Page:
FIRST AIRED: September 12, 2017

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>> Massive flooding engulfing downtown Jacksonville in Orlando in Florida as Irma now downgraded to a tropical storm head Northeast dumping heavy rain as it goes. Well the storm which was ranked as one of the most powerful hurricanes ever recorded in the Atlantic was not nearly as bad as was feared, once it hit the mainland, it still did plenty of damage.
Ripping off roofs and downing power lines, leaving over 7 million people without power in Florida, Georgia, South Carolina, and Alabama. Parts of the Florida Keys, which where hit when Irma was a category four hurricane, where devastated by wind and flooding while Miami and Tampa seem to have dodge the worst of it.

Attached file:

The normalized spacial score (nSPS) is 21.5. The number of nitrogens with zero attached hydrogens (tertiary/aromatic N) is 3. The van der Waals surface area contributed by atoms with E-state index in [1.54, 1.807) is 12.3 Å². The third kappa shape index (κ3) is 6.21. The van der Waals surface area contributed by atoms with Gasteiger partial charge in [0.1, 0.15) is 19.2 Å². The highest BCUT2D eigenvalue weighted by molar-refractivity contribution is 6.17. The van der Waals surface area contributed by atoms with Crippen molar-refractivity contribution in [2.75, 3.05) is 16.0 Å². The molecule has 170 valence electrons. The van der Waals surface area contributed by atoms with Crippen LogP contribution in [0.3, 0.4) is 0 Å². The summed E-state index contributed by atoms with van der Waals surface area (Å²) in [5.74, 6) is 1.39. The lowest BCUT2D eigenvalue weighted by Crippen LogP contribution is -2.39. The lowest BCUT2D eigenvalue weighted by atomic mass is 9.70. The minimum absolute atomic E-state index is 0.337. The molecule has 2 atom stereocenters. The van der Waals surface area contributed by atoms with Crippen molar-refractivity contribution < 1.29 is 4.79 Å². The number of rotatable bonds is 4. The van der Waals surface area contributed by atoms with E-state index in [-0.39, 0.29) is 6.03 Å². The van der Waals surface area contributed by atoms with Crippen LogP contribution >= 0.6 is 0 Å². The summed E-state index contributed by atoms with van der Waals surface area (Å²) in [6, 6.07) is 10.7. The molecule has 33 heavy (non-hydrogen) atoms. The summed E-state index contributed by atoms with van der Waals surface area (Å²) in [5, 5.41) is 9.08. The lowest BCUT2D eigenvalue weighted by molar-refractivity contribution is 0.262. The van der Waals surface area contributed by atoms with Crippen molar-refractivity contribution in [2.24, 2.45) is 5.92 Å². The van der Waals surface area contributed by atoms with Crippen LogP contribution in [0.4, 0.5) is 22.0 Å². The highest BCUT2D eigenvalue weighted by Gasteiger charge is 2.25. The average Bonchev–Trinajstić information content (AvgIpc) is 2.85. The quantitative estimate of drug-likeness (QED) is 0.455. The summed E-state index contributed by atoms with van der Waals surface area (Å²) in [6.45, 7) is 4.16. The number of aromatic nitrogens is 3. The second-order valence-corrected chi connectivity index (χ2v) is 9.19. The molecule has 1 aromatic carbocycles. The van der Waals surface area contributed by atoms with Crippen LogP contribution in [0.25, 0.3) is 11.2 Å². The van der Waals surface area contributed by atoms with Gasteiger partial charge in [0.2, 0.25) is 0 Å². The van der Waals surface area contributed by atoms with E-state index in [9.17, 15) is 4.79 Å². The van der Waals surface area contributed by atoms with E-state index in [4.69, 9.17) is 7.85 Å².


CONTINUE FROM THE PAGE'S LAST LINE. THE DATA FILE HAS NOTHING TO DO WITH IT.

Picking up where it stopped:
>> Just because the storm passed, it is not safe. We have power lines down. We've got debris all over the state.>> And it's not over yet. Reuter's correspondent Colleen Jenkins is in North Carolina.>> Governor Cooper in North Carolina warned that the western part of the state could see flash flooding as a result of heavy rainfall.
Some parts of coastal Georgia were experiencing historic levels of flooding on Monday. And in Charleston the downtown streets and parking lots have been inundated. The city of Jacksonville call the flooding an incident of historic proportions. The Saint John's river there has not see flooding at these levels since 1846.
>> Back in Florida many trailer parks have also taken big hits.>>
> Close to 200,000 in Florida were housed in shelters during the storm and some 6.5 million people, about a third of the state's population were ordered to evacuate before Irma hit. Now, they're starting to come home to clean up.